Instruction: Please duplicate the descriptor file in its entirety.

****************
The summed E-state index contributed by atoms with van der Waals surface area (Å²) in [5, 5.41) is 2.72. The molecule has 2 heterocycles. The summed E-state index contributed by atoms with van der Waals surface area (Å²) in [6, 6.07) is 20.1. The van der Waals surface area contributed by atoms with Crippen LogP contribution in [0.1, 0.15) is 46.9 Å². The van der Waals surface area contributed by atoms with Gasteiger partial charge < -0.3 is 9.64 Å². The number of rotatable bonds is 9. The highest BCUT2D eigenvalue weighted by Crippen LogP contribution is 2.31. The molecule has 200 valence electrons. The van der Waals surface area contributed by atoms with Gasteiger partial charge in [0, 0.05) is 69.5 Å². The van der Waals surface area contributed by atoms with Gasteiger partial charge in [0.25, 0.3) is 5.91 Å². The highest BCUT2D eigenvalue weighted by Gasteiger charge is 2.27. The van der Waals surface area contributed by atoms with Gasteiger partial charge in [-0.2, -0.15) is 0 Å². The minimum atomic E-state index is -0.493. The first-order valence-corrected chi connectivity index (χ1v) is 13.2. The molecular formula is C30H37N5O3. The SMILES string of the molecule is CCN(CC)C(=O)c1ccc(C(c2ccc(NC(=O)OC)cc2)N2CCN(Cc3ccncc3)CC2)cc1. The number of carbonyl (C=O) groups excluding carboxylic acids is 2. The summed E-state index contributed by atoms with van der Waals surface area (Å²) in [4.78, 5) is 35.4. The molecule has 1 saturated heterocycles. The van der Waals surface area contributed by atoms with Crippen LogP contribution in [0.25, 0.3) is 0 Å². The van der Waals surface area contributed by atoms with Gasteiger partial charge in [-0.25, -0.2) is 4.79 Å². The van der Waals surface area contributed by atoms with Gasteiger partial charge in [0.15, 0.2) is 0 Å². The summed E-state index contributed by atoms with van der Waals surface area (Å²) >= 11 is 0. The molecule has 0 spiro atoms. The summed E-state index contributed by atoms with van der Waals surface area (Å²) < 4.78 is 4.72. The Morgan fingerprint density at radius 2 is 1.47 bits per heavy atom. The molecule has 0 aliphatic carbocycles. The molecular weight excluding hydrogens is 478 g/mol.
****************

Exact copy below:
The summed E-state index contributed by atoms with van der Waals surface area (Å²) in [5, 5.41) is 2.72. The molecule has 2 heterocycles. The summed E-state index contributed by atoms with van der Waals surface area (Å²) in [6, 6.07) is 20.1. The van der Waals surface area contributed by atoms with Crippen LogP contribution in [0.1, 0.15) is 46.9 Å². The van der Waals surface area contributed by atoms with Gasteiger partial charge < -0.3 is 9.64 Å². The number of rotatable bonds is 9. The highest BCUT2D eigenvalue weighted by Crippen LogP contribution is 2.31. The molecule has 200 valence electrons. The van der Waals surface area contributed by atoms with Gasteiger partial charge in [0, 0.05) is 69.5 Å². The van der Waals surface area contributed by atoms with Gasteiger partial charge in [0.25, 0.3) is 5.91 Å². The highest BCUT2D eigenvalue weighted by Gasteiger charge is 2.27. The van der Waals surface area contributed by atoms with Gasteiger partial charge in [-0.2, -0.15) is 0 Å². The minimum atomic E-state index is -0.493. The first-order valence-corrected chi connectivity index (χ1v) is 13.2. The molecular formula is C30H37N5O3. The SMILES string of the molecule is CCN(CC)C(=O)c1ccc(C(c2ccc(NC(=O)OC)cc2)N2CCN(Cc3ccncc3)CC2)cc1. The number of carbonyl (C=O) groups excluding carboxylic acids is 2. The summed E-state index contributed by atoms with van der Waals surface area (Å²) in [4.78, 5) is 35.4. The molecule has 1 saturated heterocycles. The van der Waals surface area contributed by atoms with Crippen LogP contribution in [0.25, 0.3) is 0 Å². The van der Waals surface area contributed by atoms with Gasteiger partial charge in [-0.25, -0.2) is 4.79 Å². The van der Waals surface area contributed by atoms with Gasteiger partial charge in [0.15, 0.2) is 0 Å². The summed E-state index contributed by atoms with van der Waals surface area (Å²) >= 11 is 0. The molecule has 0 spiro atoms. The summed E-state index contributed by atoms with van der Waals surface area (Å²) < 4.78 is 4.72. The Morgan fingerprint density at radius 2 is 1.47 bits per heavy atom. The molecule has 0 aliphatic carbocycles. The molecular weight excluding hydrogens is 478 g/mol.